'With Malice: Lee Harvey Oswald and the Murder of Tippit', Dale Myers
Pulte and Brownlow - Youtube discussion
Brownlow various Youtube videos
Burt : various articles. WC Vol VII
William Arthur Smith: various articles below, WC Vol VII
et all

Cecil Smith account particularly in Dale Myer's book. Burt and Will Smith in WC Vol VII, Clarke (unsure), Jimmy Nolan (Brownlow).

One of the major problems with this issue, is that you are dealing with 'local, unsubstantiated, rumour, especially via Pulte and Brownlow. BUT why isn't this legitimate information? Don't the locals always know what happened?? Too often dismissed when the info is source material really. Jimmy Holan, who would be 73 yrs of age if still alive, would be a VERY interesting person to talk to. I certainly believe these people over and above any WC bullshit that I read!!
One thing I would like to say Mick is, when does knowledge become accepted knowledge? Do I need to present all sources for every piece written? I don't necessarily see that in other posts that I've read. Contentious issues I can understand the need for verification but surely some facts become permanent and don't need continual re-sourcing?
Mick Purdy
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on Sat 14 Mar 2020, 11:37 am
Peter thanks for the source references.

Fair point about the speculation. I've speculated many times here. Based hopefully on reports, statements, witness accounts and testimonies. Yes I have tried to join the dots. Hopefully in an informed way.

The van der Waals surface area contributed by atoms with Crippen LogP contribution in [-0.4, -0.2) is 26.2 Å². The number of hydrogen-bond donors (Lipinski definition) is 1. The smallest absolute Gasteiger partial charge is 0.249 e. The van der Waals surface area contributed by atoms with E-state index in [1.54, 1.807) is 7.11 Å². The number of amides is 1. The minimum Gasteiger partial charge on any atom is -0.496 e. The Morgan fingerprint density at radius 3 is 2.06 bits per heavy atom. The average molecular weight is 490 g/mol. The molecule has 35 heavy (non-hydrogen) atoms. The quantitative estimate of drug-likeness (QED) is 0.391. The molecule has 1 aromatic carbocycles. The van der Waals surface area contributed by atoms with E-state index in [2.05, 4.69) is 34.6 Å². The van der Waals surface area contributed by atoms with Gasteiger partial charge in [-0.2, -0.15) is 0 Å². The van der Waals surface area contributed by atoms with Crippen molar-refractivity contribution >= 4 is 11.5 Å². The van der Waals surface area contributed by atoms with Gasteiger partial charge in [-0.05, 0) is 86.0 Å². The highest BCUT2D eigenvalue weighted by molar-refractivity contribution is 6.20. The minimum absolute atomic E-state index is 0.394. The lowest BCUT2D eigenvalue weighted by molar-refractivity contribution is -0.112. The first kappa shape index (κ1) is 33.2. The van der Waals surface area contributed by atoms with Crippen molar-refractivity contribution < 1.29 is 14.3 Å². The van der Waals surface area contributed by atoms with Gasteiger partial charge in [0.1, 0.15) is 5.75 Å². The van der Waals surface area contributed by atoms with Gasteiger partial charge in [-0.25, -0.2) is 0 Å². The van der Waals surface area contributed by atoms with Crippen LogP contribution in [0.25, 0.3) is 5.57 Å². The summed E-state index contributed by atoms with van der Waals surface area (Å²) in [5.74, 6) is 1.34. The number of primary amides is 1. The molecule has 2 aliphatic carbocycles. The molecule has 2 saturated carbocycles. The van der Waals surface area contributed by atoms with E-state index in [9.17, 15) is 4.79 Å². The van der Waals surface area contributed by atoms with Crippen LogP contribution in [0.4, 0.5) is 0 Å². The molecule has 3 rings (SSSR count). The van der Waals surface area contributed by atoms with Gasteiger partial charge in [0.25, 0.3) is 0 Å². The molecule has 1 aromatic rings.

As you say it's sprinkled in all areas of the forum's topics here. But I think in the main it's been used sparingly and grounded in reasonably solid evidence, at least that's my take. 

When does knowledge become accepted knowledge? 

You mean like we've seen with the WC nonsense? 
Like we see with other researchers who peddle obvious propaganda for their own pet theories which have become so entrenched as the truth that most of their readers can no longer tell the difference between fact or fiction. And then those lies are perpetuated as truth ad infinitum.

Accepted knowledge for me doesn't necessarily translate to the truth at least that's my take, in some cases it's just some version of a narrative which has been repeated often enough until it has become acceptable to a majority of its listeners. Become their truth!

I certainly wasn't being smug in asking for sources, but in fairness your Walking man post claims that their may have been a fight or a stabbing just prior to Tippit being murdered. As this is something that may be contentious for some then I think it was reasonable to request source references for that claim.

I only asked for references for the witnesses who claimed to have seen Oswald inside the theater between 1.00pm and 1.45pm  because I'm working on a witness list for that event. If you had new witnesses or any leads I would be extremely  interested. So would others. This forum is about having this case reopened. Anything new to be found in the case is of value.